This answer discusses smooth fiber bundles.

In a way, every fiber bundle with structure group $G$ can be represented by a principal $G$-bundle, where $G$ can be any Lie group. So, if you understand principal bundles, all I need to do is explain the above claim.

Let $\pi:E\to B$ be a fiber bundle with fiber $F$ and structure group $G$. This means that $G$ is a Lie subgroup of $\mathrm{diff}(F)$, the diffeomorphism group of $F$, and that we have the following data:

$1)$ An open covering of $B$ by the sets $\{U_\alpha\}_{\alpha\in I}$.

$2)$ A trivialization $\psi_\alpha:U_\alpha\times F\to \pi^{-1}(U_\alpha)$ for every $\alpha\in I$, such that all the induced transition maps $\varphi_{\alpha\beta}:U_\alpha\cap U_\beta\to \mathrm{diff}(F)$ admit values in $G$.

The associated principal $G$-bundle, $P\to B$, can be described, as a set, as follows. For a point $b\in B$, the fiber $P_b$ consists of all the diffeomorphisms $F\to E_b$ which agree with the given bundle data. Namely, let $\alpha\in I$ be such that $b\in U_\alpha$. So $\psi_\alpha|_b$ is a diffeomorphism $F\to E_b$, and the fiber of $P$ over $b$ is defined by $$ P_b:=\psi_\alpha|_b\cdot G. $$ This is well-defined, as all transition maps are in $G$.

We now describe a smooth structure for $P$. By construction, the set $P|_{U_\alpha}$ is isomorphic to the set $U_\alpha\times G$ (an isomorphism is given by the trivialization $\psi_\alpha$). Equip $P$ with the smooth structure that turns all those set isomorphisms into diffeomorphisms. By construction, there is a natural $G$ action on $P$, which turns $P$ into a principal $G$-bundle.

Let us think of vector bundles as examples for the above construction. A real vector bundle $E\to B$ of rank $k$ is a fiber bundle with fiber $\mathbb{R}^k$ and structure group $GL_k(\mathbb{R})$. The above procedure leads in this case to the frame bundle of $E$. If $E$ is equipped with metrics on the fibers, then it becomes a fiber bundle with structure group $O(k)$. Then, the procedure leads to the orthonormal frame bundle. Similarly, any additional structure on $E$ which can be described in terms of the structure group leads to a smaller subbundle of the frame bundle.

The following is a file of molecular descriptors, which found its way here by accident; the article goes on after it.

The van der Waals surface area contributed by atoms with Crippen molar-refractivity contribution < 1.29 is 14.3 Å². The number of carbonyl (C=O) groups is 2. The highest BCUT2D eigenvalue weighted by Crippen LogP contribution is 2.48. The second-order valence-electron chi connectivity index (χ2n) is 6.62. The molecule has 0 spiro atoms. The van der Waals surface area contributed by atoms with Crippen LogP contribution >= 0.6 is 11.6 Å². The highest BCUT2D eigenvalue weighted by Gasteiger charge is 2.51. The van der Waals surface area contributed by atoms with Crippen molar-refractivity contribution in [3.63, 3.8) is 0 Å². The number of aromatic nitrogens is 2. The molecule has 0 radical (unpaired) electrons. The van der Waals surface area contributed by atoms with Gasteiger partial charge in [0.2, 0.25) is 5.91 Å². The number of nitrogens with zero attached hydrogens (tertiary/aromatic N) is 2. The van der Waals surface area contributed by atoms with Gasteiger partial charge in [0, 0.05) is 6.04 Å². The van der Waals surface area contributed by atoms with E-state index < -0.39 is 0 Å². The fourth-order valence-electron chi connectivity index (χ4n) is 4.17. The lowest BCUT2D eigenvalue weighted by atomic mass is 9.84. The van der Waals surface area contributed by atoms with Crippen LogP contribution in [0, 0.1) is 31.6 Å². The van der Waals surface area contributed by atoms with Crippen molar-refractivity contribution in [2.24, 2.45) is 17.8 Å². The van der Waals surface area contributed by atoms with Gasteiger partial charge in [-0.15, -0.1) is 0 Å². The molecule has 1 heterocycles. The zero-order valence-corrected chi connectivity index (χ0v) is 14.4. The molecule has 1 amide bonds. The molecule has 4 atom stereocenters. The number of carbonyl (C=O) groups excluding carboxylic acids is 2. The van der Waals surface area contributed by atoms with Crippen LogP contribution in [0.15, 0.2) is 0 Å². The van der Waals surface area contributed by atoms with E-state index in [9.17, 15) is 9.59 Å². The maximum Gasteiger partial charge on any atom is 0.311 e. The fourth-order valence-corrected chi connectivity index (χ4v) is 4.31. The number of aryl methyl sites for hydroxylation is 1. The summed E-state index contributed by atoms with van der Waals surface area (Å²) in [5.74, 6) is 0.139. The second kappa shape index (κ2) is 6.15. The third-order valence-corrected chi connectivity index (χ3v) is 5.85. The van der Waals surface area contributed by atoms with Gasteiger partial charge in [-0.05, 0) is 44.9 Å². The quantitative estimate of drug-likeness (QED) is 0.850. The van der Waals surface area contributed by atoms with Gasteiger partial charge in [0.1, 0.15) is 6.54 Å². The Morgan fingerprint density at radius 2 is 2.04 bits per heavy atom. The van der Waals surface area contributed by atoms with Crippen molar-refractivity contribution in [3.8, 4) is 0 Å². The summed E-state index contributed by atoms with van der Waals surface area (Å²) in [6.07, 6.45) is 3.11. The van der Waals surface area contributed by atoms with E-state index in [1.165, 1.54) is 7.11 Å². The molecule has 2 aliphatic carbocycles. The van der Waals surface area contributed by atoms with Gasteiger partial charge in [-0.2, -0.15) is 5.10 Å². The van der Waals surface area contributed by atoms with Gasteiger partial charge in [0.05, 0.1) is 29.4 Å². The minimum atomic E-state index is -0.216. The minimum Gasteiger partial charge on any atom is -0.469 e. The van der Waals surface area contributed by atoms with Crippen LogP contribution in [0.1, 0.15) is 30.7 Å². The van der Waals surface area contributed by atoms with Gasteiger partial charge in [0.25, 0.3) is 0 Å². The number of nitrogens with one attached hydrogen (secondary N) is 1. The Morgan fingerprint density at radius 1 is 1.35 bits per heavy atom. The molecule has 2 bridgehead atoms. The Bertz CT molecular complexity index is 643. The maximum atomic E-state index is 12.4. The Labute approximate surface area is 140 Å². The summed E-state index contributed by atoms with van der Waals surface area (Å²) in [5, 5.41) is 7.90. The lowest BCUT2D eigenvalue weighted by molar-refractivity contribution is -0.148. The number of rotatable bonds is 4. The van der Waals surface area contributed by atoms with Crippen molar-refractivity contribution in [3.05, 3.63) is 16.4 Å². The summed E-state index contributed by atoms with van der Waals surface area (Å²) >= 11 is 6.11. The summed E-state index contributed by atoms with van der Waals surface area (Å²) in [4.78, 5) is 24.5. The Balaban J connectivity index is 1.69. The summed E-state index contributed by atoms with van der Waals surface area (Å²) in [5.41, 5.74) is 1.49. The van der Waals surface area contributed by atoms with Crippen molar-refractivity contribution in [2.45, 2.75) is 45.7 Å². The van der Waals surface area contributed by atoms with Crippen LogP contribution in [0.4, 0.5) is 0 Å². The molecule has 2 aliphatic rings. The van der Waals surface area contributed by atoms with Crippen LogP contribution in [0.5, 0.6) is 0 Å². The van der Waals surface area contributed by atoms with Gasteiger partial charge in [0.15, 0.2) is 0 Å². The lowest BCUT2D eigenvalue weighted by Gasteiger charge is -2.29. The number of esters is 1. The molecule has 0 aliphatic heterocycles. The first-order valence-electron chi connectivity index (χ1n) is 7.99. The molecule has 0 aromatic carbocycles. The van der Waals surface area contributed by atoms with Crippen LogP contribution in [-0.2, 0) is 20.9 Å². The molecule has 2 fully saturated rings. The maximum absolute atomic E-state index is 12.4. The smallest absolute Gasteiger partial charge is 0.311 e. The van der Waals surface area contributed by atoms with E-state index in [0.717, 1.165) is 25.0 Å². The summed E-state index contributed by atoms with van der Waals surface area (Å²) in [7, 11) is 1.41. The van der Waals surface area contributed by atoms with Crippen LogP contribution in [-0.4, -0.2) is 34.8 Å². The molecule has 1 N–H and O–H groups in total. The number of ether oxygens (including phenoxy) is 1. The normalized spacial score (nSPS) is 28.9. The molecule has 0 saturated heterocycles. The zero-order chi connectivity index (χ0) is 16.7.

Edit: This is a continuation of the previous paragraph. Say we have a vector bundle $E\to B$, and we want to determine whether this is a trivial bundle or not. As explained above, the vector bundle $E$ is encoded by its frame bundle $P$, which is a principal $GL_k(\mathbb{R})$-bundle. We know that $P$ is trivial if and only if it admits a global section. This means that $E$ is trivial if and only if it admits a global frame. In a similar way, one can understand any fiber bundle by examining its associated principal bundle.

$\endgroup$
  • $\begingroup$ I'm afraid I don't see how this answer relates to my question. $\endgroup$ – tparker Oct 15 '17 at 23:16
  • $\begingroup$ @tparker In your post, you say that you understand when a principal bundle is trivial and when it is not. In my answer, I explain how every fiber bundle can be encoded by a principal bundle. Now, the original fiber bundle is trivial if and only if the associated principal bundle is. Furthermore, two fiber bundles with structure group $G$ are isomorphic to one another if and only if their associated principal $G$-bundles are. Altogether, this means that if you understand principal bundles (as you claim you do), you should be able to understand general fiber bundles. $\endgroup$ – Amitai Yuval Oct 16 '17 at 8:02
  • $\begingroup$ @tparker I even added a paragraph to my answer. I think the relation to your question should be clear now. $\endgroup$ – Amitai Yuval Oct 16 '17 at 8:27
  • $\begingroup$ @AmitaiYuval I think the issue is: why can we assume an arbitrary fiber bundle comes with a structure group? $\endgroup$ – cheyne Oct 16 '17 at 16:06
  • $\begingroup$ @cheyne One can always take the Lie subgroup of $\mathrm{diff}(F)$ generated by the transition maps with respect to an arbitrary collection of trivializations. In the "worst" case, this is all $\mathrm{diff}(F)$. $\endgroup$ – Amitai Yuval Oct 17 '17 at 5:31

Your Answer

By clicking “Post Your Answer”, you agree to our terms of service, privacy policy and cookie policy

Not the answer you're looking for? Browse other questions tagged or ask your own question.